About Phil Brown

Phil Brown edited the Adirondack Explorer from 1999 until his retirement in 2018. He continues to explore the park and to write for the publication and website.

Reader Interactions


  1. Jake says

    Looks like someone finally cleaned up the trash. It’s important that we as climbers clean up our own messes and don’t leave unsafe old gear on the rock. Regardless of who placed it. Just remember Lynn only sent the nose because they pulled a pin to use that crack as the crux hold. This behavior is completely acceptable.

  2. ChapelPondGirl says

    People do clip, and fall, on fixed pegs all the time, especially those who never went through a mentorship period with a knowledgeable and experienced leader. There are folks who regularly climb the slab these days who lack that formal education.

    Some Pins pull remarkably easy. The older they are, the easier they pull. I’ve been responsible for more than one broken piton in the Gunks (all backed up with other gear). One of them came from a classic 5.9 at Millbrook called White Corner, and had to be over 40 years old. It still decorates a shelf in my house. I claimed that right when I took a thirty footer on it and snapped it in half.

    Why are we so quick to paint the climbing community as would be thieves? These things are probably all similar ages, and thus would stand to reason that they would fail at a similar time. Most likely someone fell on it and ripped it out, or tested its merits with a funkness device, and found it dangerously loose.

    Consider it a proactive safety mitigation and be happy someone didn’t die clipping that relic.

    • Phil Brown says

      I would hope anyone leading a multi-pitch climb on the slab would possess enough common sense not to clip a piton as old and rusty as those on Empress and Bob’s Knob Standard–especially since it’s not necessary, given the good cracks nearby. Those ring pitons had been there for decades, perhaps since the 1940s or ’50s. It’s too much of a coincidence to think they both pulled out this summer. And what about the angle piton on Empress? Did that also pull out this summer? The only reasonable assumption is that someone removed them.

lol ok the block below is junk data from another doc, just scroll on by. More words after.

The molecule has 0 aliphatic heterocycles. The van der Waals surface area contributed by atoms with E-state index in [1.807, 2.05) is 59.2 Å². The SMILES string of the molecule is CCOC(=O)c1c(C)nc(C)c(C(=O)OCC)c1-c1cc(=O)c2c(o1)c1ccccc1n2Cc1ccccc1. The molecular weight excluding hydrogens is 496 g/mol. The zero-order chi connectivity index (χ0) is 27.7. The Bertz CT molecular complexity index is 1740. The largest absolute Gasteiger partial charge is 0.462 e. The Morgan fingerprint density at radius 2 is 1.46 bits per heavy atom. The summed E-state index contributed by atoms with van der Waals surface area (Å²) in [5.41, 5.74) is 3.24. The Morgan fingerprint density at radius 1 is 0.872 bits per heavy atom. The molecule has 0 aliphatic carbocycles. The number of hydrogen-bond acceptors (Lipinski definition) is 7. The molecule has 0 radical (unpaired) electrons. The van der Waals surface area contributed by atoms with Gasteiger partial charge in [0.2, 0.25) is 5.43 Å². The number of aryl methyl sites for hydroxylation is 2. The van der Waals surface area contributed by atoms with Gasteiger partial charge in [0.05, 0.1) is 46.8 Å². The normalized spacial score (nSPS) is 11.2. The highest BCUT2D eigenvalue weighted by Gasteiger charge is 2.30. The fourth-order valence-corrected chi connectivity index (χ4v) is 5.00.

3. ADKClimber says

    The title of this article is misleading and dangerous. There’s no evidence presented that these pitons were stolen. Saying so is accusatory and demeans the climbing community. Old fixed hardware rusts out overtime and whether a human was there to remove it or not could never be known.

    • Phil Brown says

      See my reply to earlier comment. I have no doubt the pitons were taken. Saying so doesn’t demean the climbing community, only the person who took them.

  4. Bill Keller says

    I understand leaving this piton behind in the 1940’s was acceptable, but “leave no trace” applies today. Remove all the human litter you find.

  5. Seth Gross says

    Phil, your perspective on this is bizarre. If those pitons could be removed by hand, then the person who removed them was doing a great service to the cliff and the community. Your blithe insistence that no one would ever rely on these relics for safety is unrealistic. People would and very likely did, until someone with better sense took these time bombs away.

    • Phil Brown says

      Seth, I’m familiar with the piton on Empress. I don’t think it could have been removed by hand. It’s even less likely that the angle piton on the first pitch could have been pulled out by hand. Hard to imagine someone skilled enough to lead a multi-pitch climb clipping a rusty ring piton on the fifth pitch.

  6. Paul Hekinon says

    I’m a little confused. Were they stolen, which implies a crime, or are they … not there? Oddly clickbaity headline for the Explorer.

    I’d say more, but Seth Gross already did.

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